O may I then in him be found,
Dressed in his righteousness alone,
Faultless to stand before the throne."

(Mote, Edward. "The Solid Rock.").

2 Corinthians 5:21: "21 God made him who had no sin to be sin for us, so that in him we might become the righteousness of God."

Counted Righteous in Christ,

Saturday, June 11, 2005


Greetings from afar! It has been far too long since my last update. gooOOSH

I've kept busy. I'm taking Educational Psychology for the summer session 1 semester. It's everything I hoped it would be, and more! (I'm really obnoxious, I know).

Yesterday was my dad's 50th birthday. Today is my mom's birthday ... we dont proclaim a woman's age remember? Weeeell, last Saturday we had a surprise dinner for my dad. He was completely caught off guard because it was the weekend before his birthday. All of his co-workers were there. My Aunt Kim from Kentucky was able to fly out. My grandparents were there. Last, but not least, me and my bro's made an appearance. So he shows up, and we do the whole SURPRISE! thing - you know the drill. Well he's blown away. The best part is, this wasn't the big surprise. My mom was going to send him and my youngest brother Cory to Alaska from Wednesday to Sunday. This was the perfect present because if you know my dad, all he talks about is the trip he and my mom took to Alaska last summer. Once he found out that he was going again, his eyes got watery, and then got up to kiss my mom. It was one of those moments I will always remember. Dad and Cory are in Alaska right now fishing like no man has fished before.

Yesterday was my dads bday. Today is my moms. I usually forget which is which, but with my dad on his trip, it's easier for me to remember for some reason. Anyways, I am incredibly proud of myself because of the gift and card that I bought for Mom. Aunt Kim is my mom's best friend, and she was kind enough to inform me that she wanted a black purse. Soooo, everyone put on their imagination caps and give ear to "The Tale of Casey's Journey Through the Department Stores" ... Casey felt out of place as he shuffled his feet towards the massive buildings that some call the "Department Stores." Now, Casey is not an avid shopper and did not comprehend the impossible task that lay before him. Casey was here for one reason and one reason only: to buy a black purse. "A black purse, I must find. I shall leave this place victorious," Casey muttered to himself. His first attempt was in a structure called "Dillards." Even though the young man is not a professional shopper by any standard, he easily recognized that this "Dillards" had a poor selection. For personal reasons the storyteller shall refrain from informing the reader of the amount of time it took Casey to realize that "Dillard's" selection was lacking. His next adventure would occur in a different large structure called "Robinsons-May." After wandering aimlessly around the large area dedicated solely to products that women use to color up their faces, Casey wised up and asked for guidance to the purse section. The moveable stairs led him down to the lower level. He took a hard right and suddenly, there they were - the purse layer. Unlike "Dillards," "Robinsons-May" had hundreds of items to choose from. "Perhaps this quest is more difficult than I originally thought," Casey thought to himself, "but I must choose, and choose wisely!" He carefully avoided eye-contact with anyone in the purse layer so as to not be remembered as the first male to ever tread in such dangerous terrain. Everywhere he looked, mountains of purses lined the shelves! Casey was nearly overcome by the sheer terror of it all when a spy approached the young man and asked if she could be of any assistance. The innocent young man could not have known the woman's true intentions. Did she really want to help? Was she trying to discover his identity so as to make a public spectacle of him? It was then that Casey remembered the wise words of Frodo-Baggins: "We have no choice but to trust him." "Thanks Frodo," Casey said aloud. "Im sorry?" the woman asked. "Oh, umm. Yes, thanks. I need some help finding a purse," he replied. The spy turned out to be a maiden of the purse layer. She was of great help. Together they discovered the perfect gift and then journeyed through the aisles to the cash register so he might barter for the item. Casey offered some green pieces of paper - an unusual method of payment to be sure - and the trade was successful. Casey hurriedly left that horrific place, never to return. "I am victorious!" he shouted as he arrived at his mode of transportation. Casey lived happily ever after. Oh, and the moral of this story: if a member of the male species desirest to embark on a shopping quest, he ought to invite a member of the female species to guide him safely through. Amen, and amen.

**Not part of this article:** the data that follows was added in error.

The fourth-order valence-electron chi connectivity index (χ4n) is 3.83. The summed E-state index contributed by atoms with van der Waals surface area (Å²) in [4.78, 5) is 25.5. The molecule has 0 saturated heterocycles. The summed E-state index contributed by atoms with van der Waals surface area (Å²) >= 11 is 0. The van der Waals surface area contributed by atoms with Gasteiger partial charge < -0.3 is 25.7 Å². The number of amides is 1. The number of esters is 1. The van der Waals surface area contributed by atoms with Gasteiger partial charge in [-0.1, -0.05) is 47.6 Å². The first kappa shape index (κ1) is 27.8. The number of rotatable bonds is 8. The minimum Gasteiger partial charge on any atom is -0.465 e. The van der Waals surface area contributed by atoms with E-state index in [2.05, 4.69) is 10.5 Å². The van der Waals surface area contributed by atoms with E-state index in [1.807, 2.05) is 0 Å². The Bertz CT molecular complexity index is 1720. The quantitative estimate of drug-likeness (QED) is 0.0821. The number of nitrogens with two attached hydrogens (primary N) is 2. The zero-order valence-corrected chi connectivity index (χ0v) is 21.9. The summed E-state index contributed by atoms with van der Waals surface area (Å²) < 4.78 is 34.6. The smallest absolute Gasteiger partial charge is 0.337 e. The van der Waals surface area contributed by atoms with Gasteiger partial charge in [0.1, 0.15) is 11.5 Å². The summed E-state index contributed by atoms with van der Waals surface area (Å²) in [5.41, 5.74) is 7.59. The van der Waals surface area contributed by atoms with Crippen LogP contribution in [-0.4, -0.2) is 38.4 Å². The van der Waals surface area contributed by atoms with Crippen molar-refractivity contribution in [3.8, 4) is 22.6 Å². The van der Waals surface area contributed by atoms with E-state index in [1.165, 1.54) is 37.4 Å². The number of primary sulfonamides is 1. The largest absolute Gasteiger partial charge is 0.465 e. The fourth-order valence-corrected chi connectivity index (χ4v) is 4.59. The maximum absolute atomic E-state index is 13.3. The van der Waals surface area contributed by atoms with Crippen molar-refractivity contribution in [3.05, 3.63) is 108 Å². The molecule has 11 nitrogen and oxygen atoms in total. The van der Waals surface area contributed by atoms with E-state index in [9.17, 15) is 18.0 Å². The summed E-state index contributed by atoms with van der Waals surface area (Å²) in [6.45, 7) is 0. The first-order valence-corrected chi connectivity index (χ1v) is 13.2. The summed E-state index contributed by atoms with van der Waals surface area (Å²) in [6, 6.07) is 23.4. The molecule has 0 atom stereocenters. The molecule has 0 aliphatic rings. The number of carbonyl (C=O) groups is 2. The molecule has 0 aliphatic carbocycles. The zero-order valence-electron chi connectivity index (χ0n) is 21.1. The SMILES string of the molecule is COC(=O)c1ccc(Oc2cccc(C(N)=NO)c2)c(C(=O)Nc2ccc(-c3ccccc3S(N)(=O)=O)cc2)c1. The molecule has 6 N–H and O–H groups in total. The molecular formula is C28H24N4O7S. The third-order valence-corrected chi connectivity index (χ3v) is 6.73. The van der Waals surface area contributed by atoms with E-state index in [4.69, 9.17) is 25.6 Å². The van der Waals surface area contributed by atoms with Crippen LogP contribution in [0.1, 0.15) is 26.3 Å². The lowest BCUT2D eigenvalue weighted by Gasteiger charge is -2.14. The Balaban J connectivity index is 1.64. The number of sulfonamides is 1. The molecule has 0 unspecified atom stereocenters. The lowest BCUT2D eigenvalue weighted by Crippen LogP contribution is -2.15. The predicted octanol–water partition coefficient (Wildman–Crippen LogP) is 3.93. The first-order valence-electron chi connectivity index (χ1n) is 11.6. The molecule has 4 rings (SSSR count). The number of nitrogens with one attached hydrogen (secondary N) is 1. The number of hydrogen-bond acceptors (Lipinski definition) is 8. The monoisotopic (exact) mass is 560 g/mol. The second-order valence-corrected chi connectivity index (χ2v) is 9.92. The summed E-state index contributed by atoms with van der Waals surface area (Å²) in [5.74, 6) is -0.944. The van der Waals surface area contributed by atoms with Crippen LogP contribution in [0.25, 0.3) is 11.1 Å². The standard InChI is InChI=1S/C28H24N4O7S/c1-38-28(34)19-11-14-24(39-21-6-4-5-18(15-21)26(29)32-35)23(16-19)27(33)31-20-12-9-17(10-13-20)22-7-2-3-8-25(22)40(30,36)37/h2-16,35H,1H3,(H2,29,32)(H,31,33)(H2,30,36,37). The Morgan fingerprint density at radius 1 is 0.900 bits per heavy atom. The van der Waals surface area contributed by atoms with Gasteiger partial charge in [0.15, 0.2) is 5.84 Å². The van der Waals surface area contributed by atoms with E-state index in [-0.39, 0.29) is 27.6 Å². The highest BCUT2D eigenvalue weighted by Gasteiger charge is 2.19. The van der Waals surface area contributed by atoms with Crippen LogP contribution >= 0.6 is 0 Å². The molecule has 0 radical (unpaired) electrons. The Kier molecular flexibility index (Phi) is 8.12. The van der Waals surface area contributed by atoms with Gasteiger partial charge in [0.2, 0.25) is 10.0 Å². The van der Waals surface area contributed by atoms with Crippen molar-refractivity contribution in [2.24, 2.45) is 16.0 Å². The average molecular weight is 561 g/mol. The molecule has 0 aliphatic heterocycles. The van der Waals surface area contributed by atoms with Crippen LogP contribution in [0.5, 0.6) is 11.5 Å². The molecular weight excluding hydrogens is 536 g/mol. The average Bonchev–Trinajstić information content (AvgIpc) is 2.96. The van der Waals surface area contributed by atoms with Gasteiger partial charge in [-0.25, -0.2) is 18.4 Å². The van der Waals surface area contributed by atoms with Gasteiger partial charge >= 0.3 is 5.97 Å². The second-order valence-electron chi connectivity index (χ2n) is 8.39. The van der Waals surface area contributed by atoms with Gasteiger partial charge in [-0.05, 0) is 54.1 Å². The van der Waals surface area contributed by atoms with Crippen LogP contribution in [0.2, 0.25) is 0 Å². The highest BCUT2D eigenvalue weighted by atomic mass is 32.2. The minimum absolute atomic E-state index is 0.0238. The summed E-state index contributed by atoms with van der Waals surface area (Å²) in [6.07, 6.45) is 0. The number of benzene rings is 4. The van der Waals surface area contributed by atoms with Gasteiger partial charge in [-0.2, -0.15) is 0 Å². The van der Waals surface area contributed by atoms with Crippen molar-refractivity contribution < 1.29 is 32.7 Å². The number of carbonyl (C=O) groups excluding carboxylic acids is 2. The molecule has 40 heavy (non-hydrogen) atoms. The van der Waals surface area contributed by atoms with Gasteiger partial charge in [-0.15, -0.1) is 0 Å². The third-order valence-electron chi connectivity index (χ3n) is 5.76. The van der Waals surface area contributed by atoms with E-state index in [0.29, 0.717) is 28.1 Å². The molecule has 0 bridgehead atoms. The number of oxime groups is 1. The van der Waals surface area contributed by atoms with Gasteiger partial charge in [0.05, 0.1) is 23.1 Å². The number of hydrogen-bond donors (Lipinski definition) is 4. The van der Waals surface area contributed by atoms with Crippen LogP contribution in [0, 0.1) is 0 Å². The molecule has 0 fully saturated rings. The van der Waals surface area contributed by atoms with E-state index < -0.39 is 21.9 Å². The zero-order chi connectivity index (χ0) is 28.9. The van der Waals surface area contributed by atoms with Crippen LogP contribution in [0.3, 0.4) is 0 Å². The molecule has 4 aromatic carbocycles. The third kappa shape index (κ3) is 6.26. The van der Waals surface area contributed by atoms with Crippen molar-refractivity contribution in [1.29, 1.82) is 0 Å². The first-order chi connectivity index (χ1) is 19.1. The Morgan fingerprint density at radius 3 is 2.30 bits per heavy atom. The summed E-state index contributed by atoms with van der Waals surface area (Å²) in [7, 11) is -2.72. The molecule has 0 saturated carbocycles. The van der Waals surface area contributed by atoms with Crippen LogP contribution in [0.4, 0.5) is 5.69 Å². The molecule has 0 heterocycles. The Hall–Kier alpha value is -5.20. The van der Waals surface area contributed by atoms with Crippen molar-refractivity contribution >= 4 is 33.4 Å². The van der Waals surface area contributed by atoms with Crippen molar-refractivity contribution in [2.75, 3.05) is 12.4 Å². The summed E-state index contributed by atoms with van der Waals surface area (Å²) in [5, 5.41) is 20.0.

So yea. Ill let you know if my mom ends up keeping the purse I bought her, or if she exchanges it =).

Dba dba dba dba thats all folks. Ill post more lata, Lw

Case of Base